In determining whether the amended post-conviction petition and supporting documents here set forth a sufficient showing of a violation of defendant's due process rights by use of perjured testimony, we consider all of the foregoing authorities. We recognize the caution expressed by the United States Supreme Court in permitting the upsetting of a conviction on the basis that a grand jury might have erred in receiving evidence as to probable cause. However, we also recognize the importance, as expressed by the circuit courts of appeal, of upholding the integrity of the judicial process by sanctioning the prosecution for the knowing use of perjury before the grand jury. We need not decide whether the policy of not examining the process of determining probable cause to charge, once guilt has been proved beyond a reasonable doubt, should always prevail. As we shall explain, other evidence before the grand jury here was clearly more than sufficient to meet the "some evidence relative to the charge" standard of Rodgers which we deem to be sufficient to cure any alleged knowing use of perjury in obtaining the indictment.

In order to obtain a full understanding of the occurrence giving rise to the charges against defendant, a reading of the opinion of this court in the case on direct appeal from the conviction would be helpful. (People v. White (1984), 122 Ill. App. 3d 24, 460 N.E.2d 802.) In explaining the sufficiency of the evidence before the grand jury to cure any alleged perjury before that body, we need only summarize the transcript of the proceedings before the grand jury, a copy of which was attached to the amended post-conviction petition.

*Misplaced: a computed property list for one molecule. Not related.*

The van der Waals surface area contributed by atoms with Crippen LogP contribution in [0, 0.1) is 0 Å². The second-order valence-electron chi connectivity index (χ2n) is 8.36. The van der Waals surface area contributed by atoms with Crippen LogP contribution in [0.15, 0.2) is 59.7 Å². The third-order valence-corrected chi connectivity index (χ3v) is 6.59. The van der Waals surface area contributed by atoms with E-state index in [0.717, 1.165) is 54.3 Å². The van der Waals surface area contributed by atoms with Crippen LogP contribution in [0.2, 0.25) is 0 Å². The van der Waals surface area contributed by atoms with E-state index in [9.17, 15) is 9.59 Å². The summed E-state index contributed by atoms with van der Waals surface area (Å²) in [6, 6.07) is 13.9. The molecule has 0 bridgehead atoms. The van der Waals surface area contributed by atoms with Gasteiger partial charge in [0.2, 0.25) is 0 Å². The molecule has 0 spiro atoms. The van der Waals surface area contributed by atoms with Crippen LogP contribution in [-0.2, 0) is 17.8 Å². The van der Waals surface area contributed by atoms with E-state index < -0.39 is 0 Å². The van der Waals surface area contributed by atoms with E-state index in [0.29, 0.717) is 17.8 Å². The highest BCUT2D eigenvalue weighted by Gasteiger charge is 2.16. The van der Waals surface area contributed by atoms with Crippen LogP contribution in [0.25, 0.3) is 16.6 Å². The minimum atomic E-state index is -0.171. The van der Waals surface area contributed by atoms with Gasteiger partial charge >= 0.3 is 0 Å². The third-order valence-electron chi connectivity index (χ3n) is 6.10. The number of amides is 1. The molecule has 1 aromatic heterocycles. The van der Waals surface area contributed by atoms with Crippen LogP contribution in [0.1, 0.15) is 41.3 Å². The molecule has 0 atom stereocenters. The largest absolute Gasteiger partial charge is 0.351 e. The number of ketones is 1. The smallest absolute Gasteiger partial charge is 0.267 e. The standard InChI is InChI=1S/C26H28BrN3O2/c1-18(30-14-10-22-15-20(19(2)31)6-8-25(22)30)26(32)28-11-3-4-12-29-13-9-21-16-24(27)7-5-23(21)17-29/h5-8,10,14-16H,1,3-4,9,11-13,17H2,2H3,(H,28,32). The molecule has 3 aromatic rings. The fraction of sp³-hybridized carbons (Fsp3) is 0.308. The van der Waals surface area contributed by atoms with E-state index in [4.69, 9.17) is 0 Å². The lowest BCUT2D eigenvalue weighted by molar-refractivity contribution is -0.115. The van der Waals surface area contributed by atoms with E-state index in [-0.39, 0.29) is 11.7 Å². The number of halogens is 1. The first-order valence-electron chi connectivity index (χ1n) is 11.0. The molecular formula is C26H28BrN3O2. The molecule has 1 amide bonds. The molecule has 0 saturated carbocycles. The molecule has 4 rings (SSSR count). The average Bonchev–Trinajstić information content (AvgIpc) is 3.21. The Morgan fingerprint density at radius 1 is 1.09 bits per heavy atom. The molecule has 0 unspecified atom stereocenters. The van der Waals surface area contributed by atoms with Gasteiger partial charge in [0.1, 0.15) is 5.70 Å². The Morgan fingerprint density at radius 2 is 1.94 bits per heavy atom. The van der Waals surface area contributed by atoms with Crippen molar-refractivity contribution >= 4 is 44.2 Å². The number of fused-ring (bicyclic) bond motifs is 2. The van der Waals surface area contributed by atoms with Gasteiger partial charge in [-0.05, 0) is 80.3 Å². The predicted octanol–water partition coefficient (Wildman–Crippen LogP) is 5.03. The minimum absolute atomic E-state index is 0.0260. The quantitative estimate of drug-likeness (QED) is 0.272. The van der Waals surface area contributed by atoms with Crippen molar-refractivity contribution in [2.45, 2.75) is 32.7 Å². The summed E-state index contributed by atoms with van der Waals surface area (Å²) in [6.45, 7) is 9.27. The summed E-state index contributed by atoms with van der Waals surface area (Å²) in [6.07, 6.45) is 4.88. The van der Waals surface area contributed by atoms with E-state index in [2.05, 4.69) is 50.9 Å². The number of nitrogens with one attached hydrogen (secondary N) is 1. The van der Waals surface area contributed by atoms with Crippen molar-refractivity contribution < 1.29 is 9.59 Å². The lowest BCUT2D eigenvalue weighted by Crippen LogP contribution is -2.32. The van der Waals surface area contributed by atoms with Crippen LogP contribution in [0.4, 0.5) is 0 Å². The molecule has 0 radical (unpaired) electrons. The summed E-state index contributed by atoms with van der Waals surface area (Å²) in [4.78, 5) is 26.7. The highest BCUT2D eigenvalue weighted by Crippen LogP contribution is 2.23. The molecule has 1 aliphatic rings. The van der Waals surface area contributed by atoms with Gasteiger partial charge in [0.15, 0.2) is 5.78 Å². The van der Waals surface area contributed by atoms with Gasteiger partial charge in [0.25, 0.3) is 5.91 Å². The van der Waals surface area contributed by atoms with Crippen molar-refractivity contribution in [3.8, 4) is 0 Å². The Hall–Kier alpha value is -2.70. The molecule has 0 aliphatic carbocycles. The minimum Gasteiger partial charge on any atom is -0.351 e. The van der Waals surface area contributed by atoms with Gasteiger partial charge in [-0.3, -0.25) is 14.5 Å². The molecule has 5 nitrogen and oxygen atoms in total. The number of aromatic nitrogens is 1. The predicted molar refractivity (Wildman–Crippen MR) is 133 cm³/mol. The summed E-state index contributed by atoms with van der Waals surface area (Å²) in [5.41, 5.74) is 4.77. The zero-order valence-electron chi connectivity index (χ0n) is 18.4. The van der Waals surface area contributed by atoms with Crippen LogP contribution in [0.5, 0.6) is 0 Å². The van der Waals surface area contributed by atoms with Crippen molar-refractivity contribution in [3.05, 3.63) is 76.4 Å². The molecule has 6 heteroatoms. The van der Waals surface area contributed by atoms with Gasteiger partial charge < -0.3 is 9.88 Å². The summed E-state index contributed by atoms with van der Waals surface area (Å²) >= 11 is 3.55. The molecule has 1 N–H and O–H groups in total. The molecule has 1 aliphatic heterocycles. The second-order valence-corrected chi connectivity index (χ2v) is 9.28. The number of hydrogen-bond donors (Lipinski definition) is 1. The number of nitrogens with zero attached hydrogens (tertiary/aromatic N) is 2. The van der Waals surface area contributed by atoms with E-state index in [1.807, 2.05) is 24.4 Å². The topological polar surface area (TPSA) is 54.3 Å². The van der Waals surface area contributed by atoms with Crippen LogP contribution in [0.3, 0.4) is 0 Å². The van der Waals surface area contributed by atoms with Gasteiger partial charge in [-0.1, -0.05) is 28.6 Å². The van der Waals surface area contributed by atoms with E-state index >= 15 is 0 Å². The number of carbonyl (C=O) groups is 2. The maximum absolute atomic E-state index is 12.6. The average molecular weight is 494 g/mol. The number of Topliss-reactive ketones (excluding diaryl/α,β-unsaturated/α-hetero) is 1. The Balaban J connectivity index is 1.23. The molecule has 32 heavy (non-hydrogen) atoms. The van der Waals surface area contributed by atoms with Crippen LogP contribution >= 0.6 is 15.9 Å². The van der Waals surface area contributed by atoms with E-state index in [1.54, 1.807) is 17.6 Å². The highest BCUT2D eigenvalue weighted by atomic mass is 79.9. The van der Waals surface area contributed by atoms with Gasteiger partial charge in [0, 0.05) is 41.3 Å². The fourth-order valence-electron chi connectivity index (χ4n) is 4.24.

The only witness testifying before the grand jury was Detective Michael Robb. He testified concerning the events surrounding two shootings that occurred on August 6, 1982, at a rest stop on Interstate 57. He related the description of the shooters and their car and the facts of the shootings as told to him by a number of people who witnessed the shootings. He further related that two men who apparently matched the description of the shooters, driving a silver, midsized car, as described by the witnesses, were subsequently stopped by police and identified as Allen Walker and Doyle Johnson, both of Chicago. Robb then described the physical evidence found by the police near the rest area where the shootings occurred and along Interstate 57. That evidence included a sawed-off .410 shotgun and a .357 magnum revolver.